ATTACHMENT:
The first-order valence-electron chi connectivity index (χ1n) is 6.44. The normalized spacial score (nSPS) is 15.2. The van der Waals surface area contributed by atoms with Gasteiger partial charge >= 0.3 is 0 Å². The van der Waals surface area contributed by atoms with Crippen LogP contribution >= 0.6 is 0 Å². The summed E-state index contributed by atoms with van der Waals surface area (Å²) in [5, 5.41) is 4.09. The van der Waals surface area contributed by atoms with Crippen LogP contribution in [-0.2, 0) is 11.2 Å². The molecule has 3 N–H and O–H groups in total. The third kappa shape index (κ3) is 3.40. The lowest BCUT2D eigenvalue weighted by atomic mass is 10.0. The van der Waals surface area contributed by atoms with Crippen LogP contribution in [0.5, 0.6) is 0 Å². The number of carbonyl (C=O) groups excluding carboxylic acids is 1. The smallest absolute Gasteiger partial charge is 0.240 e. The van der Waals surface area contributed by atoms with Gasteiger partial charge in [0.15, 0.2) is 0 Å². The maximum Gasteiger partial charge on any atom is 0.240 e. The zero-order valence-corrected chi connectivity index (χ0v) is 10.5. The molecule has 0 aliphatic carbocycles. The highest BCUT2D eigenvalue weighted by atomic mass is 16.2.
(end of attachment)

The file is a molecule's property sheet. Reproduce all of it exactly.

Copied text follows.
The first-order valence-electron chi connectivity index (χ1n) is 6.44. The normalized spacial score (nSPS) is 15.2. The van der Waals surface area contributed by atoms with Gasteiger partial charge >= 0.3 is 0 Å². The van der Waals surface area contributed by atoms with Crippen LogP contribution >= 0.6 is 0 Å². The summed E-state index contributed by atoms with van der Waals surface area (Å²) in [5, 5.41) is 4.09. The van der Waals surface area contributed by atoms with Crippen LogP contribution in [-0.2, 0) is 11.2 Å². The molecule has 3 N–H and O–H groups in total. The third kappa shape index (κ3) is 3.40. The lowest BCUT2D eigenvalue weighted by atomic mass is 10.0. The van der Waals surface area contributed by atoms with Crippen LogP contribution in [0.5, 0.6) is 0 Å². The number of carbonyl (C=O) groups excluding carboxylic acids is 1. The smallest absolute Gasteiger partial charge is 0.240 e. The van der Waals surface area contributed by atoms with Gasteiger partial charge in [0.15, 0.2) is 0 Å². The maximum Gasteiger partial charge on any atom is 0.240 e. The zero-order valence-corrected chi connectivity index (χ0v) is 10.5. The molecule has 0 aliphatic carbocycles. The highest BCUT2D eigenvalue weighted by atomic mass is 16.2.